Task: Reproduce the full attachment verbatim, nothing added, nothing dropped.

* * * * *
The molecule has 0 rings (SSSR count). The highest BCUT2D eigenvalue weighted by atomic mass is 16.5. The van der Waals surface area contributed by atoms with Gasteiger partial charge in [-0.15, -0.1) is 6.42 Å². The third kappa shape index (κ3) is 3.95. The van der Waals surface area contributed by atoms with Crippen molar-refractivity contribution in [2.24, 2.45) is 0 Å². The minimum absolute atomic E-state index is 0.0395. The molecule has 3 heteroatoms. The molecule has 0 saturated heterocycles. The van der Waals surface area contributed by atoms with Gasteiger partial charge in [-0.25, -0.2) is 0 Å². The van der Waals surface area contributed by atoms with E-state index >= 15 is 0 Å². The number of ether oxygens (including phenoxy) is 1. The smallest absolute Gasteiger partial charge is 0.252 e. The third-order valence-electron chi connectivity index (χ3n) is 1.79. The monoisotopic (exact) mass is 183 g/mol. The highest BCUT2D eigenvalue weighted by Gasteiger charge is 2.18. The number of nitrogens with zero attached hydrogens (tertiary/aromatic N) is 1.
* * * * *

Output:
The molecule has 0 rings (SSSR count). The highest BCUT2D eigenvalue weighted by atomic mass is 16.5. The van der Waals surface area contributed by atoms with Gasteiger partial charge in [-0.15, -0.1) is 6.42 Å². The third kappa shape index (κ3) is 3.95. The van der Waals surface area contributed by atoms with Crippen molar-refractivity contribution in [2.24, 2.45) is 0 Å². The minimum absolute atomic E-state index is 0.0395. The molecule has 3 heteroatoms. The molecule has 0 saturated heterocycles. The van der Waals surface area contributed by atoms with Gasteiger partial charge in [-0.25, -0.2) is 0 Å². The van der Waals surface area contributed by atoms with E-state index >= 15 is 0 Å². The number of ether oxygens (including phenoxy) is 1. The smallest absolute Gasteiger partial charge is 0.252 e. The third-order valence-electron chi connectivity index (χ3n) is 1.79. The monoisotopic (exact) mass is 183 g/mol. The highest BCUT2D eigenvalue weighted by Gasteiger charge is 2.18. The number of nitrogens with zero attached hydrogens (tertiary/aromatic N) is 1.